Charles Dillingham to William Wirt Henry

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Dear William

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Yours is received - also one from Ed. I have just written to Ed that they may send us if they please provisions of any discription But it would suit us best to get Dried Beef Cheese, Pickles, Maple Sugar, Crackers or something of that kind. You both spoke as if the people wanted to do something of the kind for us and we shall be nothing loth to receive anything they may send. but my experience is that cooked provisions don’t keep – they get mouldy, and you know these sweetmeats are of no account, they only make the men dissatisfied with the rations. But the articles I mention relish well and do no harm.

We left Bush Hill Monday evening reached the long bridge about Eleven o’clock after more swearing than there was on the whole Bull Run trip. Our boys wished their knapsacks had been sent to Bull Run, they got very heavy.

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We laid down in our blankets on the Bridge and took a nap until four when we got under way again and mached here in a rain storm and put our tents up in the rain as usual. The 3rd took us in and gave us some Coffee which was very acceptable. that night was the hardest one we have ever had, wet ground, wet clothes, and wet blankets, brought us out with bad colds in the morning, and we have had hard cold wet weather ever since except yesterday when the sun came out warm, and the Bridgade was reviewed by Genl Smith. We can beat them all.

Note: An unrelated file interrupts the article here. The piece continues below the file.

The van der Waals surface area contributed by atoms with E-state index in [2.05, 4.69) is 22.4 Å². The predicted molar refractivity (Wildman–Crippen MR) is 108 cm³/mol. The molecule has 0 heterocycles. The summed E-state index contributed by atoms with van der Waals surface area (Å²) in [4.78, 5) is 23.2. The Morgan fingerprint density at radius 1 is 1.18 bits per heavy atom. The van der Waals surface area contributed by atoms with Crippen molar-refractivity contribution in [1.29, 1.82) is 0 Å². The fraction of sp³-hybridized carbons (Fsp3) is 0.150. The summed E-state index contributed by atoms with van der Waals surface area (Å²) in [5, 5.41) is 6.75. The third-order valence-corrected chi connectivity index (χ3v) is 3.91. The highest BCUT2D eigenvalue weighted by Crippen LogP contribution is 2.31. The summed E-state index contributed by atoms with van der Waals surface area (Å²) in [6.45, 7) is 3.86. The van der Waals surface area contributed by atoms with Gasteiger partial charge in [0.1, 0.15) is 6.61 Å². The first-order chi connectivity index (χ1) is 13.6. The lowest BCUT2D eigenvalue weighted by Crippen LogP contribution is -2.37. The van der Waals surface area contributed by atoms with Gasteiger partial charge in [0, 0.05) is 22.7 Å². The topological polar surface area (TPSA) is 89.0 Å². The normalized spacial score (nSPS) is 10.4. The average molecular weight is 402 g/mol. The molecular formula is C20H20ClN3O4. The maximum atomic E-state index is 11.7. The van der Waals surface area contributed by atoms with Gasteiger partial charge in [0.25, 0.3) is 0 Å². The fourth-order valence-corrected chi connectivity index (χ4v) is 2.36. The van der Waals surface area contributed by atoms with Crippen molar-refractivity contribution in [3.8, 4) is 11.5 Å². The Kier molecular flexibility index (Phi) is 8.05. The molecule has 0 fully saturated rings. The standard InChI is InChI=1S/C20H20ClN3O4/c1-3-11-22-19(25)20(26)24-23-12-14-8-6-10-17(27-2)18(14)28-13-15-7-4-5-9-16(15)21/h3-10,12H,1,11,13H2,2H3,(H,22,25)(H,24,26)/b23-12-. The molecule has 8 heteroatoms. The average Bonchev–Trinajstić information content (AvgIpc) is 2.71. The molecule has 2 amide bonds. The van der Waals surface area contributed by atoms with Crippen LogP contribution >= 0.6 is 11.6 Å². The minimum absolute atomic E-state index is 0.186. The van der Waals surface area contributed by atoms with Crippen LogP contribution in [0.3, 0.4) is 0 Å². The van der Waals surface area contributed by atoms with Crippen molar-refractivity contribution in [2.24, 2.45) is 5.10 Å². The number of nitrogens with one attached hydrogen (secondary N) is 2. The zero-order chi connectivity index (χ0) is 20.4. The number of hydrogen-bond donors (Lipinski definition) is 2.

The Col has preferred charges agst the Major for writing a letter to the “Times”. You may have seen it. We are going to have a big row about it before we get through. the Col is trying to Break the Major, and the Captains & Lieuts make common cause with the Major and the prospect is there will be a very pretty fight which will end by getting rid of the Col or all the line officers. Which will come out

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ahead remains to be seen. One thing is certain they won’t make much against Major Joyce.

The boys ask every mail for news of Lieut Henry and are glad to hear that you are getting better. We all hope to see you here ready and able to take your post at the expiration of your leave.

I think I shall get you ordered to get a few recruits after awhile, when you get able.

We want a dozen or more good ones. Some of our men have got to be discharged sometime and I think the sooner the better, but Dr Ballou wont hear to it at present. I have tried to get furloughs for two or three, but that has played out. No discharges or furloughs for the present, so you can set the minds of those who call on you, at rest on that subject. You perhaps remember that Sergeant John Smith has proved a useless appendage. I have tried every kind of talk with him but with no good result. Now he is under arrest charged with disobedience of orders and neglect of duty What they will do I dont know, but we all know that he is a poor stick.

Frank Atkins is getting better slowly Write as you have time and feel like it.

Yours,C. Dillingham

Tell Katie I am much obliged for her best respects, and send my love in return. Also Respects to Mrs. Henry and all my many friends.

Camp Lyon, Chain Bridge August 16/ 1861